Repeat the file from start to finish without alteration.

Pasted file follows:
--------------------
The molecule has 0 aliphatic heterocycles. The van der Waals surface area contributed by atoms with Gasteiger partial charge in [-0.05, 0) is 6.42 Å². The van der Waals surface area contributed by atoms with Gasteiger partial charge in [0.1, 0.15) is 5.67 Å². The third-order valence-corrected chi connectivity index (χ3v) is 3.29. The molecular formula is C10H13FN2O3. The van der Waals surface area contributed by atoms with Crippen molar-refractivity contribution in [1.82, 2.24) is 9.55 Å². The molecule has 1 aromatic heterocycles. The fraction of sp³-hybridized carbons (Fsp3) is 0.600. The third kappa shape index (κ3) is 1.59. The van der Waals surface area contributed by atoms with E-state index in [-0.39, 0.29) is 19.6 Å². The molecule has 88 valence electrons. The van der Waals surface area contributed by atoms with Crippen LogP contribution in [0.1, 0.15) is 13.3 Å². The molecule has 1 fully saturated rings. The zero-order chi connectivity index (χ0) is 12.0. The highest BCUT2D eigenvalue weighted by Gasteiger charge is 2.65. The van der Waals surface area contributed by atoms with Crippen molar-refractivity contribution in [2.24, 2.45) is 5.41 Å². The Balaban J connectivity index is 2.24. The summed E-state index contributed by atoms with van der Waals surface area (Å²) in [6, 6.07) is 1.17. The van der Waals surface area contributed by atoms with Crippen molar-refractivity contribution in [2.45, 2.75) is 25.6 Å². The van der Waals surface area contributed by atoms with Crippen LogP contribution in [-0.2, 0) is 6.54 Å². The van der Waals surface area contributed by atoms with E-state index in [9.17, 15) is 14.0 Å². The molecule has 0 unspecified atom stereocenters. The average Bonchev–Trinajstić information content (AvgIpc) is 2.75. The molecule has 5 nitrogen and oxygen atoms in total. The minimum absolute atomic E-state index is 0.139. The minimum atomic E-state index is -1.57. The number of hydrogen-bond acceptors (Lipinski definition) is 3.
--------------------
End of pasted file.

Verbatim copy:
The molecule has 0 aliphatic heterocycles. The van der Waals surface area contributed by atoms with Gasteiger partial charge in [-0.05, 0) is 6.42 Å². The van der Waals surface area contributed by atoms with Gasteiger partial charge in [0.1, 0.15) is 5.67 Å². The third-order valence-corrected chi connectivity index (χ3v) is 3.29. The molecular formula is C10H13FN2O3. The van der Waals surface area contributed by atoms with Crippen molar-refractivity contribution in [1.82, 2.24) is 9.55 Å². The molecule has 1 aromatic heterocycles. The fraction of sp³-hybridized carbons (Fsp3) is 0.600. The third kappa shape index (κ3) is 1.59. The van der Waals surface area contributed by atoms with E-state index in [-0.39, 0.29) is 19.6 Å². The molecule has 88 valence electrons. The van der Waals surface area contributed by atoms with Crippen LogP contribution in [0.1, 0.15) is 13.3 Å². The molecule has 1 fully saturated rings. The zero-order chi connectivity index (χ0) is 12.0. The highest BCUT2D eigenvalue weighted by Gasteiger charge is 2.65. The van der Waals surface area contributed by atoms with Crippen molar-refractivity contribution in [2.24, 2.45) is 5.41 Å². The Balaban J connectivity index is 2.24. The summed E-state index contributed by atoms with van der Waals surface area (Å²) in [6, 6.07) is 1.17. The van der Waals surface area contributed by atoms with Crippen molar-refractivity contribution in [2.45, 2.75) is 25.6 Å². The van der Waals surface area contributed by atoms with Crippen LogP contribution in [-0.2, 0) is 6.54 Å². The van der Waals surface area contributed by atoms with E-state index in [9.17, 15) is 14.0 Å². The molecule has 0 unspecified atom stereocenters. The average Bonchev–Trinajstić information content (AvgIpc) is 2.75. The molecule has 5 nitrogen and oxygen atoms in total. The minimum absolute atomic E-state index is 0.139. The minimum atomic E-state index is -1.57. The number of hydrogen-bond acceptors (Lipinski definition) is 3.